There’s another consequence of yesterday that I wanted to draw your attention to: in-fighting amongst Arsenal fans. There aren’t many issues that can further strengthen the battle lines and pit Gooners against each other more than a transfer window. If you are reading this, and you are an Arsenal supporter, I feel like I have an instant connection with you – regardless of where you come from, who you are and what you do with your life. You’re a Gooner and that’s a-ok with me. I will always respect your opinion on all things Arsenal and I hope you will do the same with me. I won’t pick a fight with you if you say something I don’t like.And if you say something on Twitter that I don’t like, I might disagree, but I won’t abuse or ‘troll’ you. So when other Arsenal fans are rounding on people because they have said something about a possible transfer, it saddens and angers me that they then get abuse. There’s a fine line between banter and being rude and yesterday I witnessed that when somebody decided to turn on GoonerDave66 because he said he’d heard something about a possible signing. I’m not a fan of those people who use the transfer window to try and win some sort of popularity contest, but you only have to have a read of Dave’s timeline to see he isn’t one of those. Or read his blogs. Or, y’know, actually pop down to The Tolly on a match day and meet the fella. And do you know what, if you wandered into the Tolly and asked if you could chat with him he’d put his arm round you and want nothing more than to have a proper chat about all things Arsenal. Isn’t that why we all talk to each other anyway on social media? To make friends, talk Arsenal and share common ground? To me, it feels like the ground becomes mighty uneven during transfer windows, which is why I’m glad it’s now closed.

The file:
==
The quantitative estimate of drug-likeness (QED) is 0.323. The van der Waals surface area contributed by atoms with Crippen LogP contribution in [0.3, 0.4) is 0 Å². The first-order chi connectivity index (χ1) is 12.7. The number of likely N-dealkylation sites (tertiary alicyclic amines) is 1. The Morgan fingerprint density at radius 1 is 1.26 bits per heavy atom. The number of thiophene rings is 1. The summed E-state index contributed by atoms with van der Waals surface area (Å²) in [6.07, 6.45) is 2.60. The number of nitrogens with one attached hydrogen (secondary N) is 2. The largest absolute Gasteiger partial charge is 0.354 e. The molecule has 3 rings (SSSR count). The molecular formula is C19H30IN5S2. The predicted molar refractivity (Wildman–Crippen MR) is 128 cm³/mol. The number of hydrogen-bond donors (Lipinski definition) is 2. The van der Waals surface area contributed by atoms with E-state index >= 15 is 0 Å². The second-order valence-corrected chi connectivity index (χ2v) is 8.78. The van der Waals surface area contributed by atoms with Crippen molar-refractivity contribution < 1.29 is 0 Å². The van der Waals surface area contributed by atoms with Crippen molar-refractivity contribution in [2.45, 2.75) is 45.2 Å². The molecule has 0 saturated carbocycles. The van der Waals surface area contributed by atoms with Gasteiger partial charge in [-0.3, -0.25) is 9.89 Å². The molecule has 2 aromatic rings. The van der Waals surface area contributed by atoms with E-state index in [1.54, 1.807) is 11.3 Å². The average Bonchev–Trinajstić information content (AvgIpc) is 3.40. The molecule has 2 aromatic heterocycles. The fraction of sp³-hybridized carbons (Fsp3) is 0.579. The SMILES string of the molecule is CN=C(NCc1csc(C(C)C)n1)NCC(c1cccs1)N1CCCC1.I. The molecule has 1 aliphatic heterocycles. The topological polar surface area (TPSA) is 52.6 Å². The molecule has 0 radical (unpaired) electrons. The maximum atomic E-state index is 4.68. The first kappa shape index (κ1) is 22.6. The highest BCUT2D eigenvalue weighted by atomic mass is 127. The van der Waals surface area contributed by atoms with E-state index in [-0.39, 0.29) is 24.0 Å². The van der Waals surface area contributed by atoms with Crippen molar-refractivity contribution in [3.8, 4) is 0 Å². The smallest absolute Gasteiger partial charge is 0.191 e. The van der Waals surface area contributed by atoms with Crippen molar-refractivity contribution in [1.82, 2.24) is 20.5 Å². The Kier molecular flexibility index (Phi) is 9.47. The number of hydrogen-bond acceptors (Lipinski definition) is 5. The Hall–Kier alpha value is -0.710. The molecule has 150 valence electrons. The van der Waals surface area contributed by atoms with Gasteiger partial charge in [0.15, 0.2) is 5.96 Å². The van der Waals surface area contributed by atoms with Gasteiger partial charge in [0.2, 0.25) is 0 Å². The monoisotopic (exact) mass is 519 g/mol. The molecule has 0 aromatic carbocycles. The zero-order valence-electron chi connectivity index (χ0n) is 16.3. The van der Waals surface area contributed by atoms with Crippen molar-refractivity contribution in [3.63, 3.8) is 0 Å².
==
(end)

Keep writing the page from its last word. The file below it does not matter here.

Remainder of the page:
I’ll catch you tomorrow with a match preview.

Hope is what fans want; an injury free season is what I want

I wake up this morning feeling ever so slightly under the weather, a little bit tired and achy. I know how the squad and Arsene must feel on this deadliest of deadline days.

I’ll be glad when it’s all over, I can tell you, because the hyperbole of 31st January and 31st August is only ever enjoyed by the media, surely? They lap up the clicks, hits and traffic to their websites, TV and radio stations from news-hungry fans just desperate to be granted that most priceless of things: hope.

Hope is why people get so exciting with signings. A new player represents the unknown, a chance to imagine the impact and success they might have with ones team as they dream of climbing the table or, if already at the summit, ‘kicking on’ and winning the title

That’s where we are folks. We are at/near the summit and are hoping for an Arshavin-esque player to rock up and give us that extra 10% to see us really have a go for the league. Fans already know about the existing players in their team. They already know what this guy can do, or how capable that guy is, so existing players don’t provide the same level of hope that new ones do. I understand that. But personally, I have approached this window with less desperation of any news of hope than ever before. Sure, I’ve talked a of signings on the blog, the Pod and to my mates in the real world, but it’s all been a bit ‘meh’ to me, because what has felt more important is ‘the next game’. I’d have taken a penny less January for three points against Southampton and again against Palace this weekend.

Speaking of Palace this weekend, Le Boss has taken to the Official Site to give us an update on injured players and unsurprisingly like all season, we have plenty of players out. Do you mind indulging the ‘little boy inside me’ for a minute?

It. Just. Isn’t. Fair.

We have what is perceived to be the smallest squad out of the three teams fighting for the league, yet we seem to be by far and away the most unlucky when it comes to being struck by injury. Moneychester City may have lost Aguero and everyone is talking about it, but how about being deprived of one of your star performers this season for what will probably be two months by the time Rambo gets back? Or how about losing last seasons top goalscorer for effectively three quarters of the season? Or why not lose the best finisher at the club for three months? Or last seasons tiny little Spaniard being out for a couple of months?